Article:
(March 20, 1849)
The passengers boarding the Philadelphia, Wilmington, and Baltimore Railroad coaches struggled to drag their luggage through the narrow passageways, puffing clouds of white breath in the chilly air. Screams of excitement came from a gaggle of children chasing one another around the piles of chests and satchels.
The chill in Washington City was unexpected, since it was, in fact, the exact day of the vernal equinox. Winter was supposed to be finished, yet it lingered. Edwin Blair, however, anticipated the chill. Having done the research, he gave it little notice.
Aside from surveying the antics of the overly rambunctious children, Blair also carefully observed a tall, gangly man with unruly black hair who looked to be about his age, signaling for help. No sooner had the man arched his brow, accompanied by a sweeping gesture toward several well-worn bags, than two of the non-company black men scattered about the platform leapt into action. How am I going to refer to them? Blair tried not to panic. I’m not going to use the slavers’ term! ‘African-American’ won’t work. He tried to reorient his thinking and adjust his speech patterns to the time. There was that 1844 newspaper article about a “colored” man stopping the runaway carriage of President Tyler. And eventually the War Department’s going to create the Bureau of Colored Troops. He shook his head in resignation. ‘Colored’s’ going to have to do.
Edwin Blair, sporting a newly grown blonde, well-trimmed beard, and carrying nothing but a shiny metallic valise that he held closely by his right side, boarded several moments after the tall traveler, catching the eye of virtually everyone he passed. The perfectly polished surface of the valise seemed more like mirrored glass than metal, and his black leather jacket flapped opened in the cool breeze, revealing a black cable-knit pullover sweater. This, together with his dark blue denim trousers, his shoes made of indeterminate material, and his gleaming valise, were the source of near universal curiosity. Several of the young children skipping along beside him pointed and laughed. Their parents offered barely-hushed admonitions: “Behave yourselves! You know you mustn’t stare at strangers. It simply is not polite.”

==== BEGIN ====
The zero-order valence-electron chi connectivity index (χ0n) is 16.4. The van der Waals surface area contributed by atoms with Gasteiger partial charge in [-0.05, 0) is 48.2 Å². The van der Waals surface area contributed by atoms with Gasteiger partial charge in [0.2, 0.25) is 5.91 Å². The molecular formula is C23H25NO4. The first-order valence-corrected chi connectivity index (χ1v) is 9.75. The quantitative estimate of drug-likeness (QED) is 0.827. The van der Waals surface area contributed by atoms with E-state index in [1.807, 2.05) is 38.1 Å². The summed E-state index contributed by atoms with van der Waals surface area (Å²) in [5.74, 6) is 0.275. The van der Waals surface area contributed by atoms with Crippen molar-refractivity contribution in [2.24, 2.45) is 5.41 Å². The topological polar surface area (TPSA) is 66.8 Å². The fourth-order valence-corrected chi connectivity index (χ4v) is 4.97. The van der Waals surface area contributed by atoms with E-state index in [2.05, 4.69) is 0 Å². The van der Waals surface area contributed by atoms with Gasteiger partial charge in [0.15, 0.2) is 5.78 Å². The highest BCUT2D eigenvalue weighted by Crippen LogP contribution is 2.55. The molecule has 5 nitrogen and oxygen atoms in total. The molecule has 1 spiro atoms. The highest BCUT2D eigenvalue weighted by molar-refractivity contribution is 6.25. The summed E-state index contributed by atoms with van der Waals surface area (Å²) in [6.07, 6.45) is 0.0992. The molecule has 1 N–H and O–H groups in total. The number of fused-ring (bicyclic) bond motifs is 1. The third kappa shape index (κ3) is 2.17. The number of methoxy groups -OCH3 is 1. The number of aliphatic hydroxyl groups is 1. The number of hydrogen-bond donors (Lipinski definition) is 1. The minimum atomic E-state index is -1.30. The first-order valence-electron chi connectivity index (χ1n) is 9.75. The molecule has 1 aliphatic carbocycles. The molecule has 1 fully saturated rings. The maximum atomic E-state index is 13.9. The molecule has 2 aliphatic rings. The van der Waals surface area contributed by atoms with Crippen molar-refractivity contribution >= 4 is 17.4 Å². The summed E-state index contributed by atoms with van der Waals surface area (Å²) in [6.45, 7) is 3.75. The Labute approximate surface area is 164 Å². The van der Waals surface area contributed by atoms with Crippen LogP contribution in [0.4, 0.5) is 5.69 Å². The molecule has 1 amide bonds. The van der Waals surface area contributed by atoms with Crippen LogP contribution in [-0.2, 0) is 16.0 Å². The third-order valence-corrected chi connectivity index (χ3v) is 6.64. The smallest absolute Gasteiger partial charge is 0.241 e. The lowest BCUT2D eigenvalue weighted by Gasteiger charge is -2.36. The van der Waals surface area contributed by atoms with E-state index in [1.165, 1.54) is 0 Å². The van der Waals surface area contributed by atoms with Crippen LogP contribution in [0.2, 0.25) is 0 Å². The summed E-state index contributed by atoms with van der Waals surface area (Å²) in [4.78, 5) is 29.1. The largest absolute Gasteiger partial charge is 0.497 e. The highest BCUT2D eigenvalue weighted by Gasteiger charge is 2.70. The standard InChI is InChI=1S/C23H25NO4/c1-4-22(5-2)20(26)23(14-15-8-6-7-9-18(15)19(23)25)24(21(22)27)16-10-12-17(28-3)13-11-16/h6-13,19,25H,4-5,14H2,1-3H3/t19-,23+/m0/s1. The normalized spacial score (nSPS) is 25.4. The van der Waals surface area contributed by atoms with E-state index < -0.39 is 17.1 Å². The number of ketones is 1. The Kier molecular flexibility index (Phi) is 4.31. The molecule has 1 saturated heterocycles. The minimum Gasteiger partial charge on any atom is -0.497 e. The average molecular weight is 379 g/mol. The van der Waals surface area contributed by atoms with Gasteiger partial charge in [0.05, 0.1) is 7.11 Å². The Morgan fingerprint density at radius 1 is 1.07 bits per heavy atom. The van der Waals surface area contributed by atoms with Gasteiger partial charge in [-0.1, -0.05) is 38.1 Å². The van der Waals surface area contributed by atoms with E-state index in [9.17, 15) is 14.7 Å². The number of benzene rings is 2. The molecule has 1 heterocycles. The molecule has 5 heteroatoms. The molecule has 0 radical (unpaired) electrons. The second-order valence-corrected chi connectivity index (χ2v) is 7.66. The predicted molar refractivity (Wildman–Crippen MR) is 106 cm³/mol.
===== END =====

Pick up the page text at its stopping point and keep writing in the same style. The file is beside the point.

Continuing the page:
Yet they, to a person, failed to follow their own advice. Blair held nothing in his left hand, yet he clenched it so tight that his nails dug into his flesh, his teeth clenched every bit as tight as his hand. No one mentioned the word “LEVI’S” burnt into a small leather patch on the back of his trousers, but several men did wonder aloud about the word “NIKE” on the side of his black and white shoes.
“What ho?” one heavily bewhiskered person asked while pointing at Blair’s feet with his lit cigar, spilling its ash over his lap in the process.
Edwin Blair acknowledged him with a brief but empty glance. Egads, he thought, trying to ignore his pounding heart. It’s not going to be a cakewalk to maintain the balance. I’ve got to reveal enough, but not so much that it disrupts the necessary chain of events. Otherwise, this enterprise is doomed from the start.
The recently manufactured New Castle locomotive built up a head of steam and began to pull slowly out of the Baltimore & Ohio depot. Still clutching his shiny metallic valise, Blair lurched back and forth as he made his way toward a pair of bench seats facing each other at the front of the coach. One seat had but a single occupant, the tall, gangly traveler, while the other was vacant. My God, he thought as he swayed from side to side, that really is he! If my students could only see me now.